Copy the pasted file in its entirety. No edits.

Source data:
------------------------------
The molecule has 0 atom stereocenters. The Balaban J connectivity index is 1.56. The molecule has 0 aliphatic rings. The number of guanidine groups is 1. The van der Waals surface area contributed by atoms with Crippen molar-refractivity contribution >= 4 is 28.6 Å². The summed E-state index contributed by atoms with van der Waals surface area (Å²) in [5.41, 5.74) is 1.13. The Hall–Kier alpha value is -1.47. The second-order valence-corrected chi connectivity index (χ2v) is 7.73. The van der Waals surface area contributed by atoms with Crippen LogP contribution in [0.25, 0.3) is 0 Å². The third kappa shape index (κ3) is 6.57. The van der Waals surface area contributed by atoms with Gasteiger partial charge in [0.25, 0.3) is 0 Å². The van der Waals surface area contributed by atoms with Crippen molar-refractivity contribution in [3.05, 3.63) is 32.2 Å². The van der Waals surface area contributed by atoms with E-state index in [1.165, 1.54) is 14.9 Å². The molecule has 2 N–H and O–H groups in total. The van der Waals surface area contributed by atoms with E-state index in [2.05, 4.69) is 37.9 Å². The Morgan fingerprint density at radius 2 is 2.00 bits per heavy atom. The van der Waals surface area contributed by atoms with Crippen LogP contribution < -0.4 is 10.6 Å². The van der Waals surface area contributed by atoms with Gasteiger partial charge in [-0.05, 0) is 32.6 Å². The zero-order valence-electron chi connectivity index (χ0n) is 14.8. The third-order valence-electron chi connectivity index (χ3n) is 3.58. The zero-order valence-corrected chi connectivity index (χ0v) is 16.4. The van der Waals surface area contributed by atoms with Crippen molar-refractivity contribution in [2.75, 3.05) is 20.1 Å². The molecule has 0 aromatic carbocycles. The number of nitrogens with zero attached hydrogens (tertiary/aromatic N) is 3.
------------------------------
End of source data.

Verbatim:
The molecule has 0 atom stereocenters. The Balaban J connectivity index is 1.56. The molecule has 0 aliphatic rings. The number of guanidine groups is 1. The van der Waals surface area contributed by atoms with Crippen molar-refractivity contribution >= 4 is 28.6 Å². The summed E-state index contributed by atoms with van der Waals surface area (Å²) in [5.41, 5.74) is 1.13. The Hall–Kier alpha value is -1.47. The second-order valence-corrected chi connectivity index (χ2v) is 7.73. The van der Waals surface area contributed by atoms with Crippen LogP contribution in [0.25, 0.3) is 0 Å². The third kappa shape index (κ3) is 6.57. The van der Waals surface area contributed by atoms with Gasteiger partial charge in [0.25, 0.3) is 0 Å². The van der Waals surface area contributed by atoms with Crippen molar-refractivity contribution in [3.05, 3.63) is 32.2 Å². The van der Waals surface area contributed by atoms with E-state index in [1.165, 1.54) is 14.9 Å². The molecule has 2 N–H and O–H groups in total. The van der Waals surface area contributed by atoms with E-state index in [2.05, 4.69) is 37.9 Å². The Morgan fingerprint density at radius 2 is 2.00 bits per heavy atom. The van der Waals surface area contributed by atoms with Crippen LogP contribution < -0.4 is 10.6 Å². The van der Waals surface area contributed by atoms with Gasteiger partial charge in [-0.05, 0) is 32.6 Å². The zero-order valence-electron chi connectivity index (χ0n) is 14.8. The third-order valence-electron chi connectivity index (χ3n) is 3.58. The zero-order valence-corrected chi connectivity index (χ0v) is 16.4. The van der Waals surface area contributed by atoms with Crippen molar-refractivity contribution in [2.75, 3.05) is 20.1 Å². The molecule has 0 aromatic carbocycles. The number of nitrogens with zero attached hydrogens (tertiary/aromatic N) is 3.